JEL: A11 J16 J7
    Date: 2020–12
  25. By: Philipp Lergetporer; Marc Piopiunik; Lisa Simon
    Abstract: In recent years, Europe has experienced a large influx of refugees. While natives’ attitudes toward refugees are decisive for the political feasibility of asylum policies, little is known about how these attitudes are shaped by information about refugees’ characteristics. We conducted a survey experiment with a representative sample of more than 4,000 adults in Germany in which we randomly provide information about refugees’ education level. Information provision strongly increases respondents’ beliefs that refugees are well educated. The information also increases labor market competition concerns, decreases fiscal burden concerns, and positively affects general attitudes toward refugees. We perform several robustness analyses in additional experiments with more than 5,000 university students. In sum, we show that correcting misperceptions about refugees’ education level has profound effects on natives’ attitudes.
    Keywords: Refugees, information provision, education, survey experiment, labor market
    JEL: F22 J24 D83 C91
    Date: 2021
  26. By: Rickne, Johanna (Swedish Institute for Social Research)
    Abstract: Many European countries have implemented policies to revive their domestic service sectors. A common goal of these reforms has been to create employment for disadvantaged groups on the labor market. I study Sweden, where a 50% tax deduction on labor costs for domestic services was introduced in 2007. I use detailed administrative data to report the shares of three disadvantaged groups among small business owners and employees in tax-subsidized firms. I then compare these shares to all private firms and to firms in two industrial subsectors with a predominance of elementary occupations. I find that the shares of refugees and long-term unemployed are of similar sizes in the subsidized firms as in the private sector as a whole. For the third group—people with a low level of education—I find a larger share in the subsidized firms compared to the average private firm, but a smaller share compared to the other industries with elementary occupations. An extended analysis suggests that labor immigration to the subsidized sector from other EU countries may have crowded out the disadvantaged groups. EU immigrants operate half of all subsidized firms in Sweden's largest cities and employ mainly other EU immigrants in their businesses.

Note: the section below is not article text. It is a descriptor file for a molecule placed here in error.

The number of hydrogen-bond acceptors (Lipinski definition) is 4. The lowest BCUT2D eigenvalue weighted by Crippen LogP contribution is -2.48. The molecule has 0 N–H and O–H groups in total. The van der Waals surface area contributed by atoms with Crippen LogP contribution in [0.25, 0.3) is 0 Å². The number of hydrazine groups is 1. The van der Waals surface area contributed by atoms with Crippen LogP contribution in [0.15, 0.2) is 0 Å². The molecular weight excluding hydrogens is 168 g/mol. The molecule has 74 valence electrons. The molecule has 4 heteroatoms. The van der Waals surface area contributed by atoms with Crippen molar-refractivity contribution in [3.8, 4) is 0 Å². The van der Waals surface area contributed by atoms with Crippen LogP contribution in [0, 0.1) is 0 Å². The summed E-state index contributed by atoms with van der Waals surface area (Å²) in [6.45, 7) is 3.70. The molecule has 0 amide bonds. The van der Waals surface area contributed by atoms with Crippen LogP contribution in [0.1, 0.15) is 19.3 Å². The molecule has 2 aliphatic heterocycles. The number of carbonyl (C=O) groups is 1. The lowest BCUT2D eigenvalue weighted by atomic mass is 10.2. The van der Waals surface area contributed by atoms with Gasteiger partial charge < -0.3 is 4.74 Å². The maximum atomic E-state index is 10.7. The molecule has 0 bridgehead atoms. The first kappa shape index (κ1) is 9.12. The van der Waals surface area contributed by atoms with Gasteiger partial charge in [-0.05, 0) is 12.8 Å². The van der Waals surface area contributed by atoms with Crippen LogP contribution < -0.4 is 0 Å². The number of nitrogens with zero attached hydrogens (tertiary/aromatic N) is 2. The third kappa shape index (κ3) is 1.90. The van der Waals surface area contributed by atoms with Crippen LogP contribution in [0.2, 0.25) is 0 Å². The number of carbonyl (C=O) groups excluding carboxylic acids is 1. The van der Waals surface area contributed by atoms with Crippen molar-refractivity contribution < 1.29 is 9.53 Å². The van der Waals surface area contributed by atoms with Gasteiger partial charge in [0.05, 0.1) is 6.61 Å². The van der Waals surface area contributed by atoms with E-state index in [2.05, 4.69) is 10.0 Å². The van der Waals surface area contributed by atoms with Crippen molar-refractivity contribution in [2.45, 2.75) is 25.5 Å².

Keywords: domestic services, tax deduction, employment, refugee immigrants
    JEL: J21 J23 J61 H2
    Date: 2021–01
  27. By: Hamermesh, Daniel S. (Barnard College)
    Abstract: Using time-diary data from the U.S. and six wealthy European countries, I demonstrate that non-partnered mothers spend slightly less time performing childcare, but much less time in other household activities than partnered mothers. Unpartnered mothers' total work time—paid work and household production—is slightly less than partnered women's. In the U.S. but not elsewhere they watch more television and engage in fewer other leisure activities. These differences are independent of any differences in age, race/ethnicity, ages and numbers of children, and household incomes. Non-partnered mothers feel slightly more pressured for time and much less satisfied with their lives. Analyses using the NLSY79 show that mothers whose partners left the home in the past two years became more depressed than those whose marriages remained intact. Coupled with evidence that husbands spend substantial time in childcare and with their children, the results suggest that children of non-partnered mothers receive much less parental care—perhaps 40 percent less—than other children; and most of what they receive is from mothers who are less satisfied with their lives.
    Keywords: time use, marital status, life satisfaction, time stress, depression
    JEL: J22 J12 I31
    Date: 2020–12